Open Letter to
Ludger Schadomsky
Editor-in-chief, Deutsche Welle Amharic | January 11, 2012

Dear Editor,

Having read, with a growing sense of disbelief and disillusionment, a number of articles on Ethiomedia alleging self-censorship at DW Amharic, kindly allow me to set the record straight.

The above-mentioned contributions claim that DW is bowing to pressure from the Ethiopian government, in particular from Minister of Government Communications Bereket Simon. Opinion pieces, online petitions and open letters on the subject have implied that it is the editorial policy of my department to exclude opposition representatives from our programmes.

These allegations have no foundation whatsoever. I would like to go on record as saying that we at DW Amharic neither bow to pressure from the government of Ethiopia, nor give in to the increasingly outrageous demands made by radicalized opposition figures and organizations. Our editorial policy is guided by one principle only, namely: to provide millions of Ethiopians with access to free and fair information in a country where media freedom is heavily curtailed.

I was dumbfounded to read allegations that DW Amharic constitutes a “mouthpiece” (I quote) of the Government of Ethiopia (GoE). This is the very same GoE that routinely jams our broadcasts for months at a time. Why would it do this if it could instead use us for propaganda purposes, as the allegations imply? If we are indeed its ‘mouthpiece’, why has the GoE repeatedly complained to the German government about our reporting and refused us additional reporter licenses?

I am no less flabbergasted by claims made in an open letter to German Chancellor Angela Merkel that DW Amharic deliberately shuns voices critical of the government on its programmes. This letter was circulated just one day after we ran an interview with German opposition MP Thilo Hoppe, who is arguably the most vocal critic of the Ethiopian government in Germany and is said to be included on the infamous ‘blacklist’ allegedly kept by the authorities in Addis. The interview with Mr. Hoppe followed a piece about Dr. Berhanu Nega’s visit to Berlin. Surely I do not need to remind you that the GoE considers Ginbot 7 to be a terrorist organization? Regular listeners to our Sunday talk show will know that Ethiopia’s sole opposition MP, Ato Girma Seifu, is a frequent guest, as are a variety of (diaspora) commentators critical of government policy. The list goes on.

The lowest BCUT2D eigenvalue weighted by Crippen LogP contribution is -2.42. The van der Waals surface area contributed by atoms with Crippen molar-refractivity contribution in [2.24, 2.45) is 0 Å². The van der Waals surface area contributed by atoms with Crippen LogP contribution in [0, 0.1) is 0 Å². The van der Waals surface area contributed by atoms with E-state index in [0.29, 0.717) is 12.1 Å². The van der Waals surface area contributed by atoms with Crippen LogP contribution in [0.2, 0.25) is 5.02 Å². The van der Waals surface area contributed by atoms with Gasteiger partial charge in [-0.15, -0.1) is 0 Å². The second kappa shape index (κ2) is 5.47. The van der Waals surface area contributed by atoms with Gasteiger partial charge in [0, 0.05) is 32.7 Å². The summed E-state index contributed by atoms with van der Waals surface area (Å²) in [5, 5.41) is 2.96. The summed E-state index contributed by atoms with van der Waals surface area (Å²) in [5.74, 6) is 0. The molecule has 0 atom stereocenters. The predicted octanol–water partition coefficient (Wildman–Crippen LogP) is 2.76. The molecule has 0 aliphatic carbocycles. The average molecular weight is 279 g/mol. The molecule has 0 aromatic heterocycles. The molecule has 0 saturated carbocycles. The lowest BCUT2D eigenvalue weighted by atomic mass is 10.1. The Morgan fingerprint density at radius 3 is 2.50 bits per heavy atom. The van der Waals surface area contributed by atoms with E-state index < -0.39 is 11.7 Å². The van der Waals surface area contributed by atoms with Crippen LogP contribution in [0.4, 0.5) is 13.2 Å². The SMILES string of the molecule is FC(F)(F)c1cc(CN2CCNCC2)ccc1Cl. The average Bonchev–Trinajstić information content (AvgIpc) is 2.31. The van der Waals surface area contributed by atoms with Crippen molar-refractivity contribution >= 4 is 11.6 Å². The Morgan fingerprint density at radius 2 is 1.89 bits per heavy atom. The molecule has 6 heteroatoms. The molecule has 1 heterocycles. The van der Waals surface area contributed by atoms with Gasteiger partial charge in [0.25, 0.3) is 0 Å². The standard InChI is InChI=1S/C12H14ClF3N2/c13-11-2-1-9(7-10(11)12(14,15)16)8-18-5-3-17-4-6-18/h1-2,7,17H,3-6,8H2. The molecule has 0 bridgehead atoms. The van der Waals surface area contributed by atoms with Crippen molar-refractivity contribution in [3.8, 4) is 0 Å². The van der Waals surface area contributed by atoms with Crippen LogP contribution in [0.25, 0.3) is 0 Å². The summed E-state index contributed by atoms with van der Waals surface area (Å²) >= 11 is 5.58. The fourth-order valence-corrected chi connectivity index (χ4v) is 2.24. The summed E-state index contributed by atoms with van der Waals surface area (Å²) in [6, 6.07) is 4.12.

One expects a certain degree of harassment from an authoritarian government that has been repeatedly criticized for its human rights record and doctored elections. I did not expect the same, and worse, harassment from people who claim to champion democracy and freedom of speech. While the present political set-up is faulty in many ways, I shudder at the thought that some of these self-proclaimed democrats may well be enlisted in a future one.

There is, of course, another possible explanation: that the wool is being pulled over our eyes by a group of media wits who are busy promoting their own business agenda under the guise of investigative journalism. Can I really be the only one to find it strange that the publication of a series of mud-slinging articles about Voice of America (VoA) and Deutsche Welle (DW), timed to appear almost simultaneously, was driven by an executive of an ambitious media company currently eyeing the Ethiopian radio market?

Yes, we do have guidelines in place governing contributions by Deutsche Welle correspondents to media outlets other than DW. This includes, but is by no means restricted to, The same rules apply to publications in government-aligned media such as The Ethiopian Herald or Walta. This is standard practice; to suggest that it amounts to self-censorship is simply absurd.

While I appreciate some of the more analytical and sober stories on Ethiomedia and similar diaspora news sites, some articles very clearly do not conform to DW editorial standards. You don’t have to be a citizen of a country still struggling with its Nazi past to find the phrase “the fascist Woyane regime in Addis Ababa” horribly inappropriate, no matter how much one may disagree with the present government.

It is our view that some of the content splashed across certain news sites constitutes hate speech, and DW will not allow opinion pieces by its journalists to be posted alongside hate speech. Again, the issue is really quite simple, and has nothing to do with self-censorship.

Allow me to conclude by saying that I find these vicious and deliberately distorted attacks against a media institution that has served the Ethiopian public well since 1965 very troubling indeed. We are currently approaching the 50th anniversary of our broadcasting to Ethiopia, and will continue to act as a trusted friend and reliable source of news to the Ethiopian people.

Yours faithfully,

Ludger Schadomsky
Editor-in-chief, DW Amharic
Deutsche Welle
Bonn, Germany - An African-American news and views website.
Copyright 2012